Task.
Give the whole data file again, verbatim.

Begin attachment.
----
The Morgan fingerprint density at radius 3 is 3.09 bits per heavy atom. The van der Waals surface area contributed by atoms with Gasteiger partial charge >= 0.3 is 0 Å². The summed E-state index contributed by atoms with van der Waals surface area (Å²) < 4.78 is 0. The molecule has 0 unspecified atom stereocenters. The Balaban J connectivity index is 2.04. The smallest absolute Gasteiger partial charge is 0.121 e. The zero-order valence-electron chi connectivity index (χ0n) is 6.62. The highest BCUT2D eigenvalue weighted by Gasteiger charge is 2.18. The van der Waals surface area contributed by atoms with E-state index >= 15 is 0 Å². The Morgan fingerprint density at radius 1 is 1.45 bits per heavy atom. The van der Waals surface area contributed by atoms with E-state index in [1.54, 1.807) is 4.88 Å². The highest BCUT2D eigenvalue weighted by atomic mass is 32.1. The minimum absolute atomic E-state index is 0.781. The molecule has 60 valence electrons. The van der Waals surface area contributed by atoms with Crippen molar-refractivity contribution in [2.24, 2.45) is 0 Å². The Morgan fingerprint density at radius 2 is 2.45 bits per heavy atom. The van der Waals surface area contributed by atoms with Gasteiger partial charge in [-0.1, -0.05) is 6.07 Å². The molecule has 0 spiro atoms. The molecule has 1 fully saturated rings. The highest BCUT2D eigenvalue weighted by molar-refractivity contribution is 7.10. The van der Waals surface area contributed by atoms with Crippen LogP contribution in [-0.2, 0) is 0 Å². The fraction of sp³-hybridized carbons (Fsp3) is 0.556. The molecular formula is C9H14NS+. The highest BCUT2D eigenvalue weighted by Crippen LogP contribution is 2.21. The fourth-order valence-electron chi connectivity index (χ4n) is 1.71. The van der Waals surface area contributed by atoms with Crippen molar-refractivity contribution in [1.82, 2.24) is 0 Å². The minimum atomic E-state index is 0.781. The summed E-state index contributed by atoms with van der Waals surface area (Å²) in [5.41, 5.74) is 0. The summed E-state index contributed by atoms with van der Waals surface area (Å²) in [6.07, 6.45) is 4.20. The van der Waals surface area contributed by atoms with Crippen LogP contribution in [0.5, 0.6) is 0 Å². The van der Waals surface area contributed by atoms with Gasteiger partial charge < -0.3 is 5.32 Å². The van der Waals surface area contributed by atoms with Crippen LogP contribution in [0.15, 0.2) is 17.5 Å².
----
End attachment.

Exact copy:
The Morgan fingerprint density at radius 3 is 3.09 bits per heavy atom. The van der Waals surface area contributed by atoms with Gasteiger partial charge >= 0.3 is 0 Å². The summed E-state index contributed by atoms with van der Waals surface area (Å²) < 4.78 is 0. The molecule has 0 unspecified atom stereocenters. The Balaban J connectivity index is 2.04. The smallest absolute Gasteiger partial charge is 0.121 e. The zero-order valence-electron chi connectivity index (χ0n) is 6.62. The highest BCUT2D eigenvalue weighted by Gasteiger charge is 2.18. The van der Waals surface area contributed by atoms with E-state index >= 15 is 0 Å². The Morgan fingerprint density at radius 1 is 1.45 bits per heavy atom. The van der Waals surface area contributed by atoms with E-state index in [1.54, 1.807) is 4.88 Å². The highest BCUT2D eigenvalue weighted by atomic mass is 32.1. The minimum absolute atomic E-state index is 0.781. The molecule has 60 valence electrons. The van der Waals surface area contributed by atoms with Crippen molar-refractivity contribution in [2.24, 2.45) is 0 Å². The Morgan fingerprint density at radius 2 is 2.45 bits per heavy atom. The van der Waals surface area contributed by atoms with Gasteiger partial charge in [-0.1, -0.05) is 6.07 Å². The molecule has 0 spiro atoms. The molecule has 1 fully saturated rings. The highest BCUT2D eigenvalue weighted by molar-refractivity contribution is 7.10. The van der Waals surface area contributed by atoms with Crippen LogP contribution in [-0.2, 0) is 0 Å². The fraction of sp³-hybridized carbons (Fsp3) is 0.556. The molecular formula is C9H14NS+. The highest BCUT2D eigenvalue weighted by Crippen LogP contribution is 2.21. The fourth-order valence-electron chi connectivity index (χ4n) is 1.71. The van der Waals surface area contributed by atoms with Crippen molar-refractivity contribution in [1.82, 2.24) is 0 Å². The minimum atomic E-state index is 0.781. The summed E-state index contributed by atoms with van der Waals surface area (Å²) in [5.41, 5.74) is 0. The summed E-state index contributed by atoms with van der Waals surface area (Å²) in [6.07, 6.45) is 4.20. The van der Waals surface area contributed by atoms with Crippen LogP contribution in [0.5, 0.6) is 0 Å². The van der Waals surface area contributed by atoms with Gasteiger partial charge < -0.3 is 5.32 Å². The van der Waals surface area contributed by atoms with Crippen LogP contribution in [0.15, 0.2) is 17.5 Å².